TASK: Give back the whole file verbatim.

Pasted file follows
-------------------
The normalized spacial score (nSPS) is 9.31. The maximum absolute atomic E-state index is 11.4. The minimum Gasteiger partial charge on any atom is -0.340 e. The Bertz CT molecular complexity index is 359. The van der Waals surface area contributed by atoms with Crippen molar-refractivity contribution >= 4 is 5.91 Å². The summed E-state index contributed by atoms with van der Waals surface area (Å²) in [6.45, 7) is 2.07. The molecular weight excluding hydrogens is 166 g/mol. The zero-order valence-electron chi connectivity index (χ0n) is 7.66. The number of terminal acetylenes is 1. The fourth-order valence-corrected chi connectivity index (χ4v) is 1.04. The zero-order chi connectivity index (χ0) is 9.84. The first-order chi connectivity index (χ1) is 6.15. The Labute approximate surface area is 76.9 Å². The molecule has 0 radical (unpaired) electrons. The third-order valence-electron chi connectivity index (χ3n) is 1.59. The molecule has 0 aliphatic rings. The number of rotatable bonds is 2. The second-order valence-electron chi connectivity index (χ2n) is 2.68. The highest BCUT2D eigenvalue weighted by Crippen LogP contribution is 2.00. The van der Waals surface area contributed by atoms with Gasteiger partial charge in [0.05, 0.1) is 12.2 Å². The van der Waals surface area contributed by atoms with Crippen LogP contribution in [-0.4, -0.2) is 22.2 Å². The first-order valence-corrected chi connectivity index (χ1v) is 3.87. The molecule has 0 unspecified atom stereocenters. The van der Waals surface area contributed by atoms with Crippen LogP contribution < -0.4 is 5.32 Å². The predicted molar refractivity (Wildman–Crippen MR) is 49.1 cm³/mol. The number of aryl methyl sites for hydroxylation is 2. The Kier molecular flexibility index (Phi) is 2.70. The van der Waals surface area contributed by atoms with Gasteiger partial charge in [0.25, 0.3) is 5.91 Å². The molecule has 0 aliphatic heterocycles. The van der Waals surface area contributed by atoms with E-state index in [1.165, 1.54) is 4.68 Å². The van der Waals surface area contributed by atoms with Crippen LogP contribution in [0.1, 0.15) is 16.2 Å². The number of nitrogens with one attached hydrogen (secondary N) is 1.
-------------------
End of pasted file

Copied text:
The normalized spacial score (nSPS) is 9.31. The maximum absolute atomic E-state index is 11.4. The minimum Gasteiger partial charge on any atom is -0.340 e. The Bertz CT molecular complexity index is 359. The van der Waals surface area contributed by atoms with Crippen molar-refractivity contribution >= 4 is 5.91 Å². The summed E-state index contributed by atoms with van der Waals surface area (Å²) in [6.45, 7) is 2.07. The molecular weight excluding hydrogens is 166 g/mol. The zero-order valence-electron chi connectivity index (χ0n) is 7.66. The number of terminal acetylenes is 1. The fourth-order valence-corrected chi connectivity index (χ4v) is 1.04. The zero-order chi connectivity index (χ0) is 9.84. The first-order chi connectivity index (χ1) is 6.15. The Labute approximate surface area is 76.9 Å². The molecule has 0 radical (unpaired) electrons. The third-order valence-electron chi connectivity index (χ3n) is 1.59. The molecule has 0 aliphatic rings. The number of rotatable bonds is 2. The second-order valence-electron chi connectivity index (χ2n) is 2.68. The highest BCUT2D eigenvalue weighted by Crippen LogP contribution is 2.00. The van der Waals surface area contributed by atoms with Gasteiger partial charge in [0.05, 0.1) is 12.2 Å². The van der Waals surface area contributed by atoms with Crippen LogP contribution in [-0.4, -0.2) is 22.2 Å². The first-order valence-corrected chi connectivity index (χ1v) is 3.87. The molecule has 0 unspecified atom stereocenters. The van der Waals surface area contributed by atoms with Crippen LogP contribution < -0.4 is 5.32 Å². The predicted molar refractivity (Wildman–Crippen MR) is 49.1 cm³/mol. The number of aryl methyl sites for hydroxylation is 2. The Kier molecular flexibility index (Phi) is 2.70. The van der Waals surface area contributed by atoms with Gasteiger partial charge in [0.25, 0.3) is 5.91 Å². The molecule has 0 aliphatic heterocycles. The van der Waals surface area contributed by atoms with E-state index in [1.165, 1.54) is 4.68 Å². The van der Waals surface area contributed by atoms with Crippen LogP contribution in [0.1, 0.15) is 16.2 Å². The number of nitrogens with one attached hydrogen (secondary N) is 1.